By nature, humans are warm blooded. This explains why many people prefer warm climates to cold ones. Unfortunately, some regions around the world experience extremely high and intolerable temperatures. If you think that the mild heat of summer is terrible, then that is nothing compared to the hottest places on earth. Surprisingly, some of the hottest places have human settlements and thriving business centers.
Let’s take a look at some of the most hottest places on earth that you won’t wish to live even for a minute.
Rub’ al Khali, Arabian Peninsula
Rub’al khali opens the list of the driest and hottest places on earth. The highest ever recorded temperature was 133 degrees Fahrenheit. This vast desert is not only sweltering hot, it’s also the biggest continuous sand desert in the world. Rub’ al Khali covers an area that’s almost a 1/3 Peninsula. It extends from Saudi Arabia, Yemen, Oman, to the UAE.
Temperatures are always high and the weather hot and dry, and there is little respite for the thirsty desert when annual temperatures are lower than 1.2 inches. Rub’ al Khali is so hot and inhospitable that no human has ever crossed it on foot unsupported.
Dallol is an oppressively hot and dry ghost town in the Afar Depression, a volcanically active region in Ethiopia. Dallol holds the record for having the highest ever recorded annual average temperature. From 1960-1969, annual temperatures in Dallol averaged 94 degrees Fahrenheit. Temperatures are always high and there almost no break from the heat throughout the year. Dallol has an elevation of 130m below the sea level which partly explains why it is hot. Heat comes from every direction right from the sun to the scorching ground. The only attractions here are hydrothermal deposits.
Lut Dessert, Iran
Lut desert also joins the rank of the hottest places on earth. This region has a dry and hot dessert climate. In 2005, the highest ever recorded surface temperature, 159 degrees F, was recorded in a dry salt lake in this desert. Researchers claim discovered that unsterilized milk doesn’t spoil because bacteria won’t survive the desert heat. To prove this, they left unsterilized milk uncovered and came back to find it fresh, thus, declaring loot an abiotic zone. Lut desert is surrounded by mountains and is home to some of the tallest sand pyramids in the world.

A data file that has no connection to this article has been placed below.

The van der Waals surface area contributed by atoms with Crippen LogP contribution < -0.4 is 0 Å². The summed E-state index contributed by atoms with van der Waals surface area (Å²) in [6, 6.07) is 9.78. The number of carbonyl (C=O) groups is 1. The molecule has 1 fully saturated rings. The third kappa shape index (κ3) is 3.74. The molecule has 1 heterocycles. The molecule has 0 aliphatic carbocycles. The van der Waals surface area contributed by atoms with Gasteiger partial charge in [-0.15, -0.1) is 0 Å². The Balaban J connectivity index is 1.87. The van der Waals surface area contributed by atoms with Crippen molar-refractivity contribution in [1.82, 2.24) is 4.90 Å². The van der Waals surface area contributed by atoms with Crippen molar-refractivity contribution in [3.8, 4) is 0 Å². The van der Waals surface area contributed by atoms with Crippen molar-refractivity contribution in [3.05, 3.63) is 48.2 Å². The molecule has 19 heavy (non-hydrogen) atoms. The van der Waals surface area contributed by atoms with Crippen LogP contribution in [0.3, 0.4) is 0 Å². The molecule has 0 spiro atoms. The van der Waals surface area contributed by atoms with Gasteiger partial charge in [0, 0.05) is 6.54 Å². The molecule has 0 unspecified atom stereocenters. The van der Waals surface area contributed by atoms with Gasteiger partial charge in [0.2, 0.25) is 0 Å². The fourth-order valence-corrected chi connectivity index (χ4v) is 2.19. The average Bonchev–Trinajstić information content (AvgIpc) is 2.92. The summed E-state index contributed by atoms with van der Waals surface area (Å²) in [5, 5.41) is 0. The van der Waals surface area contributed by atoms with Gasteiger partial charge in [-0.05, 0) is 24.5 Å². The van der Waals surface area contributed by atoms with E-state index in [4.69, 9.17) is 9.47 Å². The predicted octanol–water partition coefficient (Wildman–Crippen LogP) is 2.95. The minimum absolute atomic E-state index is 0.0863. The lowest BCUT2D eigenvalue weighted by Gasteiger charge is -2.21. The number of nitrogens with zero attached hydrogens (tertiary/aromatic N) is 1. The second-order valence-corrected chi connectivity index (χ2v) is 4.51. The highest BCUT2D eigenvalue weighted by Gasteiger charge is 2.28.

Although Timbuktu is famous for its rich history and heritage, it’s also one of the driest and oppressively hot cities in the world. Timbuktu seats at the junction of ancient trade routes in Sahara, Africa. Though it was once a thriving commercial and academic center in the Sahara, its rich heritage is nothing compared to the scorching heat and desert climate. Temperatures soar above 100 degrees Fahrenheit, with the highest ever recorded at over 130 degrees Fahrenheit. As a desert city, sand dunes loom over Timbuktu while streets are covered by windswept desert sand. The nearest place to cool your heels is the Niger River located 15 miles away.
El Azizia city in northwestern Libya is also one of the hottest places on earth. El Azizia is the capital of Jafara district. Maximum day temperatures here can soar up to 118 degrees Fahrenheit. The highest ever recorded temperature was 136 degrees Fahrenheit. Winds blowing ferociously from the Sahara Desert can increase temperatures by more than 20 degrees in a few hours. Despite its unbearable temperatures, El Aziziya remains a thriving commercial hub as it is perched on a vital trade route between the Mediterranean cost and the southern regions of Libya.
Death Valley, United States
You would be forgiven to think that the hottest places on earth are in far lung regions of Africa and Middle East. That’s not the case. The Death Valley in Mojave Desert, California (USA) has an oppressively hot and dry weather. In fact, it’s the lowest, driest, and hottest places in North America. The highest ever recorded temperature was 134 degrees Fahrenheit. Despite the fact that Death Valley has parched landscapes and hot weather, there are some creatures that survive here. At night, kit foxes, rodents, bobcats, and big horn sheep forage in the higher elevations. When rains fall, wildflowers rise from the parched dungeon bringing the dry and desolate desert into life.